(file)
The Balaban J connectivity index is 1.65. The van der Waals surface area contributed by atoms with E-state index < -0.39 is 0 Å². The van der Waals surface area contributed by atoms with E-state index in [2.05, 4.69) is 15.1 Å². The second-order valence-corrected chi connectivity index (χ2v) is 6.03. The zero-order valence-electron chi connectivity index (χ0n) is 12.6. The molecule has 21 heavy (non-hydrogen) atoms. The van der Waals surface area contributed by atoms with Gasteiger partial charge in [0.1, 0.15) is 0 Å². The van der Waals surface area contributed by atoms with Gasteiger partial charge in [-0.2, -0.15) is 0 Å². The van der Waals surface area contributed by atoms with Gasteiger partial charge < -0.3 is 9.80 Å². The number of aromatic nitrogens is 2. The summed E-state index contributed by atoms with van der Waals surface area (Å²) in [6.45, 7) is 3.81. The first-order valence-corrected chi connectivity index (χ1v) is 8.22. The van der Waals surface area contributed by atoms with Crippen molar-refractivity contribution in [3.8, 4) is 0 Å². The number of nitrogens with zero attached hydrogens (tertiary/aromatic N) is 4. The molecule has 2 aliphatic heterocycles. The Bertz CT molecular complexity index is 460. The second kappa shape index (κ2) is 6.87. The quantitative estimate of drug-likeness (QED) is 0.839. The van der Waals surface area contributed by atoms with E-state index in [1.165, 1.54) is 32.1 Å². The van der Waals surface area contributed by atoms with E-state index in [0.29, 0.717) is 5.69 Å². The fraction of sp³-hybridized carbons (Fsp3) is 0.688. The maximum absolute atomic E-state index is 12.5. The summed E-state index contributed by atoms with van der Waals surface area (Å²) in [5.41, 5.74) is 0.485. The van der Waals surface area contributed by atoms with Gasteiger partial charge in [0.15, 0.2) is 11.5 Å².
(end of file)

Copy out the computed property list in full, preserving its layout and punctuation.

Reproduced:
The Balaban J connectivity index is 1.65. The van der Waals surface area contributed by atoms with E-state index < -0.39 is 0 Å². The van der Waals surface area contributed by atoms with E-state index in [2.05, 4.69) is 15.1 Å². The second-order valence-corrected chi connectivity index (χ2v) is 6.03. The zero-order valence-electron chi connectivity index (χ0n) is 12.6. The molecule has 21 heavy (non-hydrogen) atoms. The van der Waals surface area contributed by atoms with Gasteiger partial charge in [0.1, 0.15) is 0 Å². The van der Waals surface area contributed by atoms with Gasteiger partial charge in [-0.2, -0.15) is 0 Å². The van der Waals surface area contributed by atoms with Gasteiger partial charge < -0.3 is 9.80 Å². The number of aromatic nitrogens is 2. The summed E-state index contributed by atoms with van der Waals surface area (Å²) in [6.45, 7) is 3.81. The first-order valence-corrected chi connectivity index (χ1v) is 8.22. The van der Waals surface area contributed by atoms with Crippen molar-refractivity contribution in [3.8, 4) is 0 Å². The number of nitrogens with zero attached hydrogens (tertiary/aromatic N) is 4. The molecule has 2 aliphatic heterocycles. The Bertz CT molecular complexity index is 460. The second kappa shape index (κ2) is 6.87. The quantitative estimate of drug-likeness (QED) is 0.839. The van der Waals surface area contributed by atoms with E-state index in [1.165, 1.54) is 32.1 Å². The van der Waals surface area contributed by atoms with E-state index in [0.29, 0.717) is 5.69 Å². The fraction of sp³-hybridized carbons (Fsp3) is 0.688. The maximum absolute atomic E-state index is 12.5. The summed E-state index contributed by atoms with van der Waals surface area (Å²) in [5.41, 5.74) is 0.485. The van der Waals surface area contributed by atoms with Gasteiger partial charge in [0.15, 0.2) is 11.5 Å².